In the eighteenth-century our communities became widely known as “rational dissenters” and, whilst it is true we could at times wildly overdo the rational element (after all there are obviously limits to reason as there are limits to everything else), the use of reason and empirical evidence was a sine qua non of our religious/philosophical practice. It was one of our own, Thomas Jefferson (1743–1826), who in 1787 memorably wrote to his young nephew, Peter Carr, about religion, saying:
‘Your reason is now mature enough to receive this object. In the first place divest yourself of all bias in favour of novelty and singularity of opinion. Indulge them in any other subject rather than that of religion. It is too important, and the consequences of error may be too serious. On the other hand shake off all the fears and servile prejudices under which weak minds are servilely crouched. Fix reason firmly in her seat, and call to her tribunal every fact, every opinion. Question with boldness even the existence of a god; because, if there be one, he must more approve the homage of reason, than that of blindfolded fear. [. . .] In fine, I repeat that you must lay aside all prejudice on both sides, and neither believe nor reject any thing because any other person, or description of persons have rejected or believed it. Your own reason is the only oracle given you by heaven, and you are answerable not for the rightness but uprightness of the decision.’
Today, not only do I not see any reason not to continue to affirm Jefferson’s basic approach (albeit with certain modern nuances/revisions), I see countless reasons why we MUST continue to affirm it. Consequently, I hope that here in Cambridge we will continue confidently to embody this practice and never allow people wishing to join our community the impression that here they have the unconditional right to believe whatever they like but, instead, to insisted that people who wish to join us fully understand and accept that, here, they only fully have the right to believe what they do on the basis of the careful use of reason and a proper, collective, peer-reviewed, critical examination of what the available evidence actually allows us meaningfully to believe about the world.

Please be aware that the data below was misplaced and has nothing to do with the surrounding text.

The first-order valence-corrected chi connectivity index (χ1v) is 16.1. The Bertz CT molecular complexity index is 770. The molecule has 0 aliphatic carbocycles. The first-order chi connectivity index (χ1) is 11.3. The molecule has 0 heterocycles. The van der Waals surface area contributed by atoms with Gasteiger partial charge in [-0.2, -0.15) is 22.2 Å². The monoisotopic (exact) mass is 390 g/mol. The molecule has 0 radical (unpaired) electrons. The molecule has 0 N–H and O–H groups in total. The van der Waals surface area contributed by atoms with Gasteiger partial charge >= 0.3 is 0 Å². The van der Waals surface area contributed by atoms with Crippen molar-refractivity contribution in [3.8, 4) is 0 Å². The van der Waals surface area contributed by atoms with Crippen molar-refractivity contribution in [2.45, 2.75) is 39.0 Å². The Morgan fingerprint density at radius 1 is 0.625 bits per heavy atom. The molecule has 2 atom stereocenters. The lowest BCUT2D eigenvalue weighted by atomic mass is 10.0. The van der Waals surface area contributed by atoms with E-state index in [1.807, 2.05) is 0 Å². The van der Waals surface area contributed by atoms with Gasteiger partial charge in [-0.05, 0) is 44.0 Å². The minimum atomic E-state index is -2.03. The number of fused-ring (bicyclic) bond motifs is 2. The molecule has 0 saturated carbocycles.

This three-centuries-old approach means that our local community has always preferred to err on the side of displaying a healthy scepticism towards all maximal religious beliefs and to keep its own religious practice as minimalistic and practically orientated as possible. In practice for us this has meant agreeing (but never slavishly or uncritically) to follow the ethical example of human Jesus and, to set aside as being central to our community, belief in almost everything else metaphysical, up to and including belief in a deity. Naturally, individual members of this community will have all kinds of their own privately held, maximal, unevidenced beliefs about all kinds of things but, together, we need to make it clear that those same unevidenced maximal beliefs can never take a central place in our community’s collective practice/identity. Always the primary arbiter amongst us must be the cool application of reason and evidence, the only oracle that has ever been (and is likely ever to be) available to us.
As I explored with you a couple of weeks ago in my piece entitled ‘A passionately cool political/theological meditation on Robert Frost’s poem “Fire and Ice”’ this means that, as your minister, I continue to take with the upmost seriousness an insight borrowed from the twentieth-century English philosopher, Michael Oakeshott (1901–1990), and encourage us only to use those poetic, philosophical, religious and political tools/strategies which tend, not towards inflaming passion by giving it new objects to feed upon but, instead, those which inject into the activities of already too passionate men and women an ingredient of moderation; those which offer ways which deliberately restrain, deflate, pacify and reconcile and which do not stoke the fires of desire, but damp them down.
In our current, transmuted version of the pre-modern world which is clearly getting way too over-heated (physically and ideologically) and increasingly being driven by unsubstantiated prejudice and superstition, our job as heirs of the rational dissenters is, surely, and quite literally, to cool it.